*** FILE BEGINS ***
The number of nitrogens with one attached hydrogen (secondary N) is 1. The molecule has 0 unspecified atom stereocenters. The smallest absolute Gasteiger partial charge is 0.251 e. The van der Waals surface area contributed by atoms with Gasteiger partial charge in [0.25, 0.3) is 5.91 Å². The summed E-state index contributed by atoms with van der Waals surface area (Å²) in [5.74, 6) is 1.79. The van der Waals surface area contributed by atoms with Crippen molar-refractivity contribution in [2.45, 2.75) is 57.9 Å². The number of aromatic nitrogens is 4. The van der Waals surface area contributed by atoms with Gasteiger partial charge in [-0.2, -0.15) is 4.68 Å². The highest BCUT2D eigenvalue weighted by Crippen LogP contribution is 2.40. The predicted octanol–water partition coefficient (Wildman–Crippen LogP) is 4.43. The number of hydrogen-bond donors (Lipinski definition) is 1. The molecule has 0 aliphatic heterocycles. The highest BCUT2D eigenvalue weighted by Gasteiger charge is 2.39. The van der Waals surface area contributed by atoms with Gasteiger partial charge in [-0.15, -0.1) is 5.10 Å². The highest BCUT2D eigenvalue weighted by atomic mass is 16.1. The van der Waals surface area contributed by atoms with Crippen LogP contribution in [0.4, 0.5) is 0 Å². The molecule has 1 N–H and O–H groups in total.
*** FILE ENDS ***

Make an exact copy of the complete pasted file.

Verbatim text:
The number of nitrogens with one attached hydrogen (secondary N) is 1. The molecule has 0 unspecified atom stereocenters. The smallest absolute Gasteiger partial charge is 0.251 e. The van der Waals surface area contributed by atoms with Gasteiger partial charge in [0.25, 0.3) is 5.91 Å². The summed E-state index contributed by atoms with van der Waals surface area (Å²) in [5.74, 6) is 1.79. The van der Waals surface area contributed by atoms with Crippen molar-refractivity contribution in [2.45, 2.75) is 57.9 Å². The number of aromatic nitrogens is 4. The van der Waals surface area contributed by atoms with Gasteiger partial charge in [-0.2, -0.15) is 4.68 Å². The highest BCUT2D eigenvalue weighted by Crippen LogP contribution is 2.40. The predicted octanol–water partition coefficient (Wildman–Crippen LogP) is 4.43. The number of hydrogen-bond donors (Lipinski definition) is 1. The molecule has 0 aliphatic heterocycles. The highest BCUT2D eigenvalue weighted by Gasteiger charge is 2.39. The van der Waals surface area contributed by atoms with Gasteiger partial charge in [-0.15, -0.1) is 5.10 Å². The highest BCUT2D eigenvalue weighted by atomic mass is 16.1. The van der Waals surface area contributed by atoms with Crippen LogP contribution in [0.4, 0.5) is 0 Å². The molecule has 1 N–H and O–H groups in total.